Darcy Grossinger knows what war looks like, and how it feels. He also knows first-hand the toll it takes on those who witness it.
Grossinger served four tours with the Princess Patricia’s Canadian Light Infantry. He was with the Patricias on peacekeeping missions in Croatia, twice in Bosnia and he fought in Afghanistan.
Today, he’s still dealing with the injuries he and many of his comrades suffered. But the thing is, as real as his injuries are, you can’t see them.
Grossinger, the president of Whitehorse’s legion branch, has post-traumatic stress disorder, and his wounds cut through his mind, not his flesh.
“I tell ya, my first tour, I came back and it was a terrible homecoming,” he said, remembering the worst times.
“We were booed by refugees in the airport. They were throwing shit at us. There was very little support from the Canadian public. I lost a friend right after that first tour to suicide. That was a direct result of his tour,” he said, his eyes going dark.
Today, though, there is much more understanding of the damage that PTSD can wreak on a soldier or witness to war. There’s more help out there too.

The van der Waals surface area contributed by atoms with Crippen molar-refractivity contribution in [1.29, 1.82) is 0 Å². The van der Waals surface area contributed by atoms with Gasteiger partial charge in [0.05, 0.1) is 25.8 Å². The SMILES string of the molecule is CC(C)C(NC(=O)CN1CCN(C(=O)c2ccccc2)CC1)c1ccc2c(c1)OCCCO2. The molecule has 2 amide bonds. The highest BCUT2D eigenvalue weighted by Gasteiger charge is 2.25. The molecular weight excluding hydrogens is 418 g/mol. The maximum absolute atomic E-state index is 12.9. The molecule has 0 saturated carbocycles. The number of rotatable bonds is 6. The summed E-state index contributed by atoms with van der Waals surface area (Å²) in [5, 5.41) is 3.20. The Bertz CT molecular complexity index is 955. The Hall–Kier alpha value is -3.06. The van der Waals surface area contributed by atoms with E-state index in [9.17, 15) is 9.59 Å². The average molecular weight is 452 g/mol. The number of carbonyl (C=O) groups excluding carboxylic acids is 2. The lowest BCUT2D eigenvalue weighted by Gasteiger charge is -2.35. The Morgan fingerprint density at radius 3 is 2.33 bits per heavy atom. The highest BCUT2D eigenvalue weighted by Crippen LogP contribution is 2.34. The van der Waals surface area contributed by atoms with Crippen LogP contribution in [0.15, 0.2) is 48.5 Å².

“I know how painful it is and how it can ruin a person’s life. I’ve had first-hand experience, years ago, when I was in a bad way. You could barely get through life. If there’s help out there, people should seek it. These traumas don’t go away. If you bury it, it won’t go away, it will always come to the surface,” he said.
Getting help for PTSD in the Yukon can be a serious challenge. Grossinger said part of the problem is that there are no experts up here who understand these injuries – called occupational stress injuries – and finding people who know what it’s like to cope is hard.
Enter Mike Ryan. The best-selling British author, journalist and former soldier has a plan to help guys like Grossinger get the help they need, and he thinks Whitehorse is the perfect place to do it.
Ryan has spent the past two months in Whitehorse on exchange with a group of British cadets, but in his spare time he’s been working on setting up a new support program for soldiers with post-traumatic stress disorder.
The program is sorely needed, Ryan says, not because there is a lack of services, but because the soldiers who need it most aren’t walking through the door.